Erythrasma

Published on 19/03/2015 by admin

Filed under Dermatology

Last modified 19/03/2015

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Erythrasma

Melissa C. Barkham

Evidence Levels:  A Double-blind study  B Clinical trial ≥ 20 subjects  C Clinical trial < 20 subjects  D Series ≥ 5 subjects  E Anecdotal case reports

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In its most typical form, erythrasma is characterized by well-defined reddish-brown flexural plaques which show fine scaling and no tendency to central clearing. It may also present with maceration of the toe webs.

The responsible organism, Corynebacterium minutissimum, is an inhabitant of normal human skin. Factors that predispose to clinically apparent infection include diabetes mellitus, obesity, old age, and a humid environment.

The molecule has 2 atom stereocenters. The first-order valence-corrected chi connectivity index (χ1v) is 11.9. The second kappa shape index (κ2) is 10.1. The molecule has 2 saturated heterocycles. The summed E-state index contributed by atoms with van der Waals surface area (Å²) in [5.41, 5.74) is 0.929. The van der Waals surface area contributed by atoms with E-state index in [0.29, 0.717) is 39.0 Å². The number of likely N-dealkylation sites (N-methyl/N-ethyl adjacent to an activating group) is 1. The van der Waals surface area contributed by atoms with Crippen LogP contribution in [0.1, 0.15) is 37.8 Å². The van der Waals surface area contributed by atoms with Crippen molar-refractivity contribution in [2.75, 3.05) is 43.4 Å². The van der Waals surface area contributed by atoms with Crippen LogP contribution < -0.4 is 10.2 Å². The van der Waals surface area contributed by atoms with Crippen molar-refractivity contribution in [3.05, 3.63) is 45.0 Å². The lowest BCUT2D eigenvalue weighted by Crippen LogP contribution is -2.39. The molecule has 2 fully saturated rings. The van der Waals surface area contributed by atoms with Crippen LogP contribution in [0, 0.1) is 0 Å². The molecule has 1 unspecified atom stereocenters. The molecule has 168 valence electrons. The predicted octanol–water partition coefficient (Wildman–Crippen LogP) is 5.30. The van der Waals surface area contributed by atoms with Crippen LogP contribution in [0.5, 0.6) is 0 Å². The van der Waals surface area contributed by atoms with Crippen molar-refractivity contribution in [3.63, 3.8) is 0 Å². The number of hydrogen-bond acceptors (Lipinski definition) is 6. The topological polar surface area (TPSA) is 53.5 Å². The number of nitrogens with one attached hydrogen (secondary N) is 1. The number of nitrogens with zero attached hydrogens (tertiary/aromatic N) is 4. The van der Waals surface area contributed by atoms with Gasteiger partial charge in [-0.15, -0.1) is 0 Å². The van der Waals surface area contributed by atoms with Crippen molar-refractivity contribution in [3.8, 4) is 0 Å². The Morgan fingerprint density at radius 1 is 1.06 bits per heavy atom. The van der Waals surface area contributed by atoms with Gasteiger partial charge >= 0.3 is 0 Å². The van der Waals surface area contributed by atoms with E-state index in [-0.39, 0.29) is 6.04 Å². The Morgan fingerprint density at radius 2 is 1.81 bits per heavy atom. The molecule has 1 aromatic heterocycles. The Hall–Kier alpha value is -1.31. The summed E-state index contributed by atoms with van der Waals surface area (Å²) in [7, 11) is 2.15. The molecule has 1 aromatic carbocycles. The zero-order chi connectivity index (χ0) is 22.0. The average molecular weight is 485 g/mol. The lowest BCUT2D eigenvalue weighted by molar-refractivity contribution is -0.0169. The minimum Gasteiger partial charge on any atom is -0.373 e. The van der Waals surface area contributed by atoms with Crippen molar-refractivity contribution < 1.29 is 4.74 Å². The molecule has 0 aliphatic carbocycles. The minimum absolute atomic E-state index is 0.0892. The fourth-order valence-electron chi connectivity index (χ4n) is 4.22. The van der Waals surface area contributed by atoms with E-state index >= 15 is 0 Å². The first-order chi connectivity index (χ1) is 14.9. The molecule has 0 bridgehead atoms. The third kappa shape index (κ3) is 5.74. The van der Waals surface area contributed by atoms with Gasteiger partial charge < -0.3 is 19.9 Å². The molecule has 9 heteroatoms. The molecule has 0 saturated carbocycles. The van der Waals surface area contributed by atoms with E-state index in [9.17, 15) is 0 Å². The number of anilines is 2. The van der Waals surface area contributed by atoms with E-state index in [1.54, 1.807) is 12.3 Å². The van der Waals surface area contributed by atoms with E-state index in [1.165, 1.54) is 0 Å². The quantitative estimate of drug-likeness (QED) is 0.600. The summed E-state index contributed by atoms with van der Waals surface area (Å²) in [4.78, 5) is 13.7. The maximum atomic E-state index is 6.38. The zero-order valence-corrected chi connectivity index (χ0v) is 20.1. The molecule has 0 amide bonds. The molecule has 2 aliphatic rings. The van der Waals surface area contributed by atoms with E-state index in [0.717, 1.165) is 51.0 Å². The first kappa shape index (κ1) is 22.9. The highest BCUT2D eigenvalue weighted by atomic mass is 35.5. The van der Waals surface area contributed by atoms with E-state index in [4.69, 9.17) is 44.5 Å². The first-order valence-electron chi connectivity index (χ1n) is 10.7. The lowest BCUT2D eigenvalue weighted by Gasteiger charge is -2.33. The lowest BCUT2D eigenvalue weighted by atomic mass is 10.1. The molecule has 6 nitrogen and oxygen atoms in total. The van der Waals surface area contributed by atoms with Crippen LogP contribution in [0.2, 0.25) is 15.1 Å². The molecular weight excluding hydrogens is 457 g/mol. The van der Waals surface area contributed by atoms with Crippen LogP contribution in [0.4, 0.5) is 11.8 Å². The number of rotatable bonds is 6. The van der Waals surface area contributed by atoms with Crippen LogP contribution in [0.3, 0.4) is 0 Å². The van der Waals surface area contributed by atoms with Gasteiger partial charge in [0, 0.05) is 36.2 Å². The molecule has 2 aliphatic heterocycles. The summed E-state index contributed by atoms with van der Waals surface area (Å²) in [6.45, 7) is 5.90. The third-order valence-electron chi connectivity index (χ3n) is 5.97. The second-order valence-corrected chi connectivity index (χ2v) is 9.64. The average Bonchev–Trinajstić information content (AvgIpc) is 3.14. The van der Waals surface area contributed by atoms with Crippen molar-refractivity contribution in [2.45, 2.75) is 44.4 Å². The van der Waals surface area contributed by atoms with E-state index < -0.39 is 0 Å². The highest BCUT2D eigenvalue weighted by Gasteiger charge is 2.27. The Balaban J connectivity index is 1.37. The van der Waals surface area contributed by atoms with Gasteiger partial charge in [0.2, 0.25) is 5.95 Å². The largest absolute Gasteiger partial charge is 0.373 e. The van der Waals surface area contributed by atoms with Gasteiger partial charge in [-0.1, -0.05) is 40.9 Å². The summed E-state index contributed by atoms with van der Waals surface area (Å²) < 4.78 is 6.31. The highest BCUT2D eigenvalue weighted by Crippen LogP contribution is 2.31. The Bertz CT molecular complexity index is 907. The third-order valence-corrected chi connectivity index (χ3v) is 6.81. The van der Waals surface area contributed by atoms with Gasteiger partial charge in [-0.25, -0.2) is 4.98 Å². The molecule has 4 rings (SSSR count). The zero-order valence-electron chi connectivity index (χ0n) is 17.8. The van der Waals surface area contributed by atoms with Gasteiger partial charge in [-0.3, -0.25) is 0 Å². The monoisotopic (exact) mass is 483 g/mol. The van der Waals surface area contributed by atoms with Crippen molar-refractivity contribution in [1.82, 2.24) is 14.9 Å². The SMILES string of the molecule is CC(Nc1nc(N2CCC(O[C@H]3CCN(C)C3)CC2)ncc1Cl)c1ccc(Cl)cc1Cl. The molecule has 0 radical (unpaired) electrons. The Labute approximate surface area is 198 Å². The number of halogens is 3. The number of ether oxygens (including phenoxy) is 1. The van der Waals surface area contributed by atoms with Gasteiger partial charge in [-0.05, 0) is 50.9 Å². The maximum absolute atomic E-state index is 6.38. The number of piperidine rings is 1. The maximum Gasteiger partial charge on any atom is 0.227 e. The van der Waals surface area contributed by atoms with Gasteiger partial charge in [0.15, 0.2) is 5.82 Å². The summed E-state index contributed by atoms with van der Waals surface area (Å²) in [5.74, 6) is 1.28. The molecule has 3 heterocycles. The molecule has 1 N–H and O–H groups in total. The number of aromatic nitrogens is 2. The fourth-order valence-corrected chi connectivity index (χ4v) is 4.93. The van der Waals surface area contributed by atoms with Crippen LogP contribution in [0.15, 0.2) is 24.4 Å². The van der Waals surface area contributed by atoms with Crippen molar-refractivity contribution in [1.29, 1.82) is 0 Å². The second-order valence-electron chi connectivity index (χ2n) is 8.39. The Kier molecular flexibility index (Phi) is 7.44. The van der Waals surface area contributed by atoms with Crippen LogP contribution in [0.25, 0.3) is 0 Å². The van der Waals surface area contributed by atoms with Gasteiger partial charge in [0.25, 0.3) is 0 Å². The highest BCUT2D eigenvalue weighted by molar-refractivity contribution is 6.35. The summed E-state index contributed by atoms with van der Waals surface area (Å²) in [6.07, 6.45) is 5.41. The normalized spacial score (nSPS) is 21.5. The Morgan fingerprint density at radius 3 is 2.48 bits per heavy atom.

Management strategy

Erythrasma is often a trivial infection, but therapy may be requested because of the cosmetic appearance or because of pruritus. Co-infection with dermatophyte fungi or Candida albicans is common and may influence the choice of treatment.

Fusidic acid cream is the topical treatment of choice where no concomitant yeast or fungal infection is found. It is both effective and well tolerated.

Topical imidazoles (miconazole, clotrimazole) are well tolerated and also effective against concomitant fungal or yeast infection.

Whitfield’s ointment (benzoic acid compound) is effective but is less well tolerated than other topical treatments.

When the disease is extensive or when compliance with topical therapy is unlikely, oral antibiotics such as single dose clarithromycin or oral erythromycin should be considered.

A combination of oral and topical treatment may be required for stubborn infections, particularly of the toe webs.